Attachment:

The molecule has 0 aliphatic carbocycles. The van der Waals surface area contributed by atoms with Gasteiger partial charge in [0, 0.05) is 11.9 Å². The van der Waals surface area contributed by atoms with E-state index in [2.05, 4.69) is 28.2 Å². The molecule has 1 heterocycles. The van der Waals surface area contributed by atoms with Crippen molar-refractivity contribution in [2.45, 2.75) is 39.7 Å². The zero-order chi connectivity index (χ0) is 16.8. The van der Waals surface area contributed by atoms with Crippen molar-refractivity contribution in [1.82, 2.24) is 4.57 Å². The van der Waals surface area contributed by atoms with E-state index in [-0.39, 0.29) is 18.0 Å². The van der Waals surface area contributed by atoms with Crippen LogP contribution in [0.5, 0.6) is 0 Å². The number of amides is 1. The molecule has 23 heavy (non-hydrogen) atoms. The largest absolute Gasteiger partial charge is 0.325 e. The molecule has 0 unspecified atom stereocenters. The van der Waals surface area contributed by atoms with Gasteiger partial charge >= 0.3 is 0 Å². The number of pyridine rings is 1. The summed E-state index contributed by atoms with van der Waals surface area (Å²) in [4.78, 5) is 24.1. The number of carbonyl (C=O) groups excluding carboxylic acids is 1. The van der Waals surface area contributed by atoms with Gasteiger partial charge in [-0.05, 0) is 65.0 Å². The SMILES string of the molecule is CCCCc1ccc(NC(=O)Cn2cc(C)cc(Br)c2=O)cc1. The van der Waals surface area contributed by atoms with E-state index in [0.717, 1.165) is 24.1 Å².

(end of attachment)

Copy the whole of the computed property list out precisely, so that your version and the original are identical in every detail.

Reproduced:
The molecule has 0 aliphatic carbocycles. The van der Waals surface area contributed by atoms with Gasteiger partial charge in [0, 0.05) is 11.9 Å². The van der Waals surface area contributed by atoms with E-state index in [2.05, 4.69) is 28.2 Å². The molecule has 1 heterocycles. The van der Waals surface area contributed by atoms with Crippen molar-refractivity contribution in [2.45, 2.75) is 39.7 Å². The zero-order chi connectivity index (χ0) is 16.8. The van der Waals surface area contributed by atoms with Crippen molar-refractivity contribution in [1.82, 2.24) is 4.57 Å². The van der Waals surface area contributed by atoms with E-state index in [-0.39, 0.29) is 18.0 Å². The van der Waals surface area contributed by atoms with Crippen LogP contribution in [0.5, 0.6) is 0 Å². The number of amides is 1. The molecule has 23 heavy (non-hydrogen) atoms. The largest absolute Gasteiger partial charge is 0.325 e. The molecule has 0 unspecified atom stereocenters. The van der Waals surface area contributed by atoms with Gasteiger partial charge >= 0.3 is 0 Å². The number of pyridine rings is 1. The summed E-state index contributed by atoms with van der Waals surface area (Å²) in [4.78, 5) is 24.1. The number of carbonyl (C=O) groups excluding carboxylic acids is 1. The van der Waals surface area contributed by atoms with Gasteiger partial charge in [-0.05, 0) is 65.0 Å². The SMILES string of the molecule is CCCCc1ccc(NC(=O)Cn2cc(C)cc(Br)c2=O)cc1. The van der Waals surface area contributed by atoms with E-state index in [0.717, 1.165) is 24.1 Å².